Trump: 'Fake news' to blame for violence

 
Asked by a reporter about the effect of his rhetoric, Trump pointed and responded that “you’re creating violence by your question.”
 
“A lot of reporters are creating violence by not writing the truth,” he said before leaving the White House for a weekend of campaign rallies. “The fake news is creating violence.”
 
Trump has repeatedly rejected calls from members of both parties to tone down his inflammatory rhetoric in the wake of explosive devices being mailed to prominent politicians last week and a deadly shooting at a synagogue.
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Trump has repeatedly rejected calls from members of both parties to tone down his inflammatory rhetoric in the wake of explosive devices being mailed to prominent politicians last week and a deadly shooting at a synagogue.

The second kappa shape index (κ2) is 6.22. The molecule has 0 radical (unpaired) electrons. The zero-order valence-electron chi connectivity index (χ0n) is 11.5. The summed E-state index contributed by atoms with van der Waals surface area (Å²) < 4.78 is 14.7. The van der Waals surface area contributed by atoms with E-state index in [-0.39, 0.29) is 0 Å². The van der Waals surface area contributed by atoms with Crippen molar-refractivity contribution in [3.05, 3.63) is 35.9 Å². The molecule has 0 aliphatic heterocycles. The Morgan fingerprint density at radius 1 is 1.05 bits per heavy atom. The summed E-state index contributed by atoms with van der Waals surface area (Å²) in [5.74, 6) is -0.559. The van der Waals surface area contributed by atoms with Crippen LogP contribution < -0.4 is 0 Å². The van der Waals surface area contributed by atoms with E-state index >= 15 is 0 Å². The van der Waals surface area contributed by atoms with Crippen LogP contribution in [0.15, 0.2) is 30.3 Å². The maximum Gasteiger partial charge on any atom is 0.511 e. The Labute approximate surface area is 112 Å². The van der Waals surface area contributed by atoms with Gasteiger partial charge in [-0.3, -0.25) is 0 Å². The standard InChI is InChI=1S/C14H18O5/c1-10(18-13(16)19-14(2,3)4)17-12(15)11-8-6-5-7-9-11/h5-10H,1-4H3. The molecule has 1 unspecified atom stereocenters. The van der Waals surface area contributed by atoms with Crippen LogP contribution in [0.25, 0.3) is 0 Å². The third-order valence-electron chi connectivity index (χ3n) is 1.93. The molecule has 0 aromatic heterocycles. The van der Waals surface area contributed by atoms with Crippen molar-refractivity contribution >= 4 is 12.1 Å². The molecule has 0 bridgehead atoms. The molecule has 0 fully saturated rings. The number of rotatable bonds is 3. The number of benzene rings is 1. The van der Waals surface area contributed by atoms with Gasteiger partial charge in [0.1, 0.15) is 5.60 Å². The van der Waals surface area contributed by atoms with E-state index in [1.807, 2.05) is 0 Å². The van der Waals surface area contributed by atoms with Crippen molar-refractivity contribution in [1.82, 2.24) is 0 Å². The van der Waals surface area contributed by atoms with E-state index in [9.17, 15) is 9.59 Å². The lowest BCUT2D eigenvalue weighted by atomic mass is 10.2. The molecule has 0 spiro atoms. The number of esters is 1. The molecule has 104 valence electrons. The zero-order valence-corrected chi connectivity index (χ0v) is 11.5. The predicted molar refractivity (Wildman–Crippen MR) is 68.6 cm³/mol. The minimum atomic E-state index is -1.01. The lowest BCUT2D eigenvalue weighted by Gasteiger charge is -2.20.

On Friday, the president suggested it is unfair media coverage, and not his own words, that is riling his supporters. 
 
“If the media would write correctly and write accurately and write fairly, you’d have a lot less violence in the country,” he said. 
 
The comments undercut remarks made by White House press secretary Sarah Hucakbee Sanders, who on Monday said “the president is not placing blame” on the media for anger in the country. 
 
The suspect in the string of attempted mail bombings is a Florida man who is a registered Republican and a vocal Trump supporter.
 
He was charged with sending pipe bombs to more than a dozen Democratic figures, celebrities and a media organization last week. All of the figures who were sent the packages have come under criticism from the president.
 
A gunman also killed 11 people on Saturday at a synagogue in Pittsburgh. Police say the suspect is a man who professed to have wanted to kill Jews. He also used derisive comments on social media about a caravan of Central American migrants that echoed Trump's rhetoric. 
 
Trump has condemned both acts but has also lamented that the two suspects halted GOP "momentum" ahead of the midterm elections.
 
Updated: 4 p.m.